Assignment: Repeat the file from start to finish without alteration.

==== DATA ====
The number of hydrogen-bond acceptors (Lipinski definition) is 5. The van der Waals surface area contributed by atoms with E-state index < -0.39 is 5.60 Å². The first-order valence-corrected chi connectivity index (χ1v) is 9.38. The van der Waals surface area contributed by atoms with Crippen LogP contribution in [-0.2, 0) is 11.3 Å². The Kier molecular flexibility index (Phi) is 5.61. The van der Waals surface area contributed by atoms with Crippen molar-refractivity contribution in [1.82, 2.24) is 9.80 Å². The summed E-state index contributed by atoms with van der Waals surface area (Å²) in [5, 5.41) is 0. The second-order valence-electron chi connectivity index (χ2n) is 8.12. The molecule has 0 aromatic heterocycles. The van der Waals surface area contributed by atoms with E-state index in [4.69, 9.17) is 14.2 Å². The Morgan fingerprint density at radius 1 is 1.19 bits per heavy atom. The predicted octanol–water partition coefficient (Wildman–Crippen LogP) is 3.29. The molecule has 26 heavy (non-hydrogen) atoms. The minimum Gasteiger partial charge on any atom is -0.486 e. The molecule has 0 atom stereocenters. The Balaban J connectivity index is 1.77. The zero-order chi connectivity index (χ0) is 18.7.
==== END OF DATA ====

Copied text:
The number of hydrogen-bond acceptors (Lipinski definition) is 5. The van der Waals surface area contributed by atoms with E-state index < -0.39 is 5.60 Å². The first-order valence-corrected chi connectivity index (χ1v) is 9.38. The van der Waals surface area contributed by atoms with Crippen LogP contribution in [-0.2, 0) is 11.3 Å². The Kier molecular flexibility index (Phi) is 5.61. The van der Waals surface area contributed by atoms with Crippen molar-refractivity contribution in [1.82, 2.24) is 9.80 Å². The summed E-state index contributed by atoms with van der Waals surface area (Å²) in [5, 5.41) is 0. The second-order valence-electron chi connectivity index (χ2n) is 8.12. The molecule has 0 aromatic heterocycles. The van der Waals surface area contributed by atoms with E-state index in [4.69, 9.17) is 14.2 Å². The Morgan fingerprint density at radius 1 is 1.19 bits per heavy atom. The predicted octanol–water partition coefficient (Wildman–Crippen LogP) is 3.29. The molecule has 26 heavy (non-hydrogen) atoms. The minimum Gasteiger partial charge on any atom is -0.486 e. The molecule has 0 atom stereocenters. The Balaban J connectivity index is 1.77. The zero-order chi connectivity index (χ0) is 18.7.